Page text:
“Control what you can control, and don’t worry about the rest.” It seems like sound advice, but it can be difficult to follow — especially in the workplace. You may not be able to change certain circumstances or other people’s behaviors, but you can change how you respond to these situations.

In a post on the Center for Management & Organization blog, Hannah Sincavage explains how you can focus on the factors in your control in order to own your professional growth. We share her thoughts in this issue of PromoPro Daily.

1. Choose your attitude. One of the best ways you can fuel growth is to change how you approach situations. Sincavage says you can choose to be enthusiastic, annoyed or ambivalent. By taking control of your attitude, you can decide how you feel during a task or situation and influence the outcome.

2. Focus on your productivity. You can’t make your clients respond sooner and you can’t ensure your colleagues meet their deadlines, but you have a say in your own productivity. You can choose which tasks to focus on first and how quickly and conscientiously you complete them, Sincavage says.

3. Cultivate a strong work ethic. When you want to advance in your career, you need to decide how hard you’re willing to work and what you can bring to the table every day. By reminding yourself of this, Sincavage says you can choose to work harder and be a team player in your organization.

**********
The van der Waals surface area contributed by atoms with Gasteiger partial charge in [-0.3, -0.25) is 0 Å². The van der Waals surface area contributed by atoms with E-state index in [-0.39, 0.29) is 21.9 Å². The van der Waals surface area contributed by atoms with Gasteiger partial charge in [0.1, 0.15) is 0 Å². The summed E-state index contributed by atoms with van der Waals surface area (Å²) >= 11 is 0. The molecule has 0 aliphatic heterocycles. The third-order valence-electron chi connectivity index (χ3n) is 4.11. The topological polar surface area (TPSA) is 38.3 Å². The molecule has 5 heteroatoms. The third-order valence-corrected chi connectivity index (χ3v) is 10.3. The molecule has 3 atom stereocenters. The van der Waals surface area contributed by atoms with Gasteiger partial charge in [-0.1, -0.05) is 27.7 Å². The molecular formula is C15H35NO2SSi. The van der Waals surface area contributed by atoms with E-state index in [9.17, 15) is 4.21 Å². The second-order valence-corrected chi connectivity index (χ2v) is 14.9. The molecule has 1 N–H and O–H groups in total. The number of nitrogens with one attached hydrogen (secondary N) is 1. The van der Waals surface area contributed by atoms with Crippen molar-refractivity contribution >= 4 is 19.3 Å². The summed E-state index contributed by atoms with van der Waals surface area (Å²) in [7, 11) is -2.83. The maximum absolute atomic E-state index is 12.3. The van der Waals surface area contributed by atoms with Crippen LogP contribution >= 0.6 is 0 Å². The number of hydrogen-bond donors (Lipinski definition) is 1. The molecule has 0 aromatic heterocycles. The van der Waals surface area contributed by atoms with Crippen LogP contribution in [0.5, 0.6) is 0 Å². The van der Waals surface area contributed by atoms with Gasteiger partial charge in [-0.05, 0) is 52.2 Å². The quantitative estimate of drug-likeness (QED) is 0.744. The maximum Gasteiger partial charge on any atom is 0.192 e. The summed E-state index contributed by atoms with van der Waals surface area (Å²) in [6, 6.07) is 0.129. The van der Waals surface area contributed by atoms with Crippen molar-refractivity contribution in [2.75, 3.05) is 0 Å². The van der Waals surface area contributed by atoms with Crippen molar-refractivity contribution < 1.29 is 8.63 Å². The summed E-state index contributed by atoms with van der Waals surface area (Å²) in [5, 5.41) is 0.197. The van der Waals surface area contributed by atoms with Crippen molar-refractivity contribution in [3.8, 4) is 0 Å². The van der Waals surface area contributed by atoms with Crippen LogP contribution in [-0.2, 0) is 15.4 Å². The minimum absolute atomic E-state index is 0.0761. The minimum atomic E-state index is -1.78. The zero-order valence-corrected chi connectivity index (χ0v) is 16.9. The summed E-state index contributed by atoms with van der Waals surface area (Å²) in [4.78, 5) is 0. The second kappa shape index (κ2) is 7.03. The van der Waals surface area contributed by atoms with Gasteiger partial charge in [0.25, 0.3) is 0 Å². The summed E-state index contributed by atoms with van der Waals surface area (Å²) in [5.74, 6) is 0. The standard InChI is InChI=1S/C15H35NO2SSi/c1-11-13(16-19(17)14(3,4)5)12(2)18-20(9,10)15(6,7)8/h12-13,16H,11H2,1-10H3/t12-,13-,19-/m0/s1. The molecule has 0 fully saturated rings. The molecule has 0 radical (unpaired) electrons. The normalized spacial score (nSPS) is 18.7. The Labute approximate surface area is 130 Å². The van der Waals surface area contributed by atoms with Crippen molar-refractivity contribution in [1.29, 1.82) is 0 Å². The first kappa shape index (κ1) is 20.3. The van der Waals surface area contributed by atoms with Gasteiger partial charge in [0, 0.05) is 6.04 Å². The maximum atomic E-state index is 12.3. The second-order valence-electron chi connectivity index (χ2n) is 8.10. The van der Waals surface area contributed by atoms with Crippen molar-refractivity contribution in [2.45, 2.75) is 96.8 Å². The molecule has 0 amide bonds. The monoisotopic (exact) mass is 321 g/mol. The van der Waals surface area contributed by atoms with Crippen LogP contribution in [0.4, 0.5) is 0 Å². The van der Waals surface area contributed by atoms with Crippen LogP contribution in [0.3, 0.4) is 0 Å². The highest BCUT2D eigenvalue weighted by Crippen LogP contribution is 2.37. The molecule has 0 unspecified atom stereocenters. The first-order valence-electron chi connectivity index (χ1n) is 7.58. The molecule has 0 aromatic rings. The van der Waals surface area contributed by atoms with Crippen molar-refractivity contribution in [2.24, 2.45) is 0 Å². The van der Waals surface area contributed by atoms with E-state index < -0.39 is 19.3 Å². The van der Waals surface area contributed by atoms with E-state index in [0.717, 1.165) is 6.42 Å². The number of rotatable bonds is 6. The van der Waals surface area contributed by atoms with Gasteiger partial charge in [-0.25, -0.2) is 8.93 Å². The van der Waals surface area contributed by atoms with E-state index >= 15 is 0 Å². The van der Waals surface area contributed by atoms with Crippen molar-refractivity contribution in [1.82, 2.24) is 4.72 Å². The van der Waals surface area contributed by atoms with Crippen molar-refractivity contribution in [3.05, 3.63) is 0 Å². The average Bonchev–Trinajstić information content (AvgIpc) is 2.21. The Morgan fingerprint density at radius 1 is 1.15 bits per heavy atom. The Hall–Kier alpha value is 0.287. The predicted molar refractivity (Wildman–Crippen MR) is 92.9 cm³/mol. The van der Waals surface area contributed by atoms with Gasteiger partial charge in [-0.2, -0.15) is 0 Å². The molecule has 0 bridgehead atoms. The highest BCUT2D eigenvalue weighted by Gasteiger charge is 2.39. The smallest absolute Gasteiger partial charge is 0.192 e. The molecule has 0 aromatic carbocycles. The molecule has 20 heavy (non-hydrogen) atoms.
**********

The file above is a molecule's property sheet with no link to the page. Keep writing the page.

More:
4. Treat others well. You can choose how you respond to other people at work. Instead of typing out a curt email, try offering support to your co-workers.

5. Adjust how you see yourself. The opinion that you have of yourself can influence how you perform and how productive you are, Sincavage says. Remember that you deserve every success that comes your way. When you work from this mindset, you can ensure your professional growth.

6. Prioritize your growth. This means dedicating time every day or week to focus on learning new things. You could read books, explore research or engage in other professional development opportunities.

Some things can feel out of your control, like having to engage with difficult co-workers or clients. By choosing to focus on what you can control instead of what you can’t, you are much more likely to experience success.

Compiled by Audrey Sellers

Source: Hannah Sincavage contributed this piece for the Center for Management & Organization Effectiveness blog. She works with the design team to provide learning solutions for different organizations.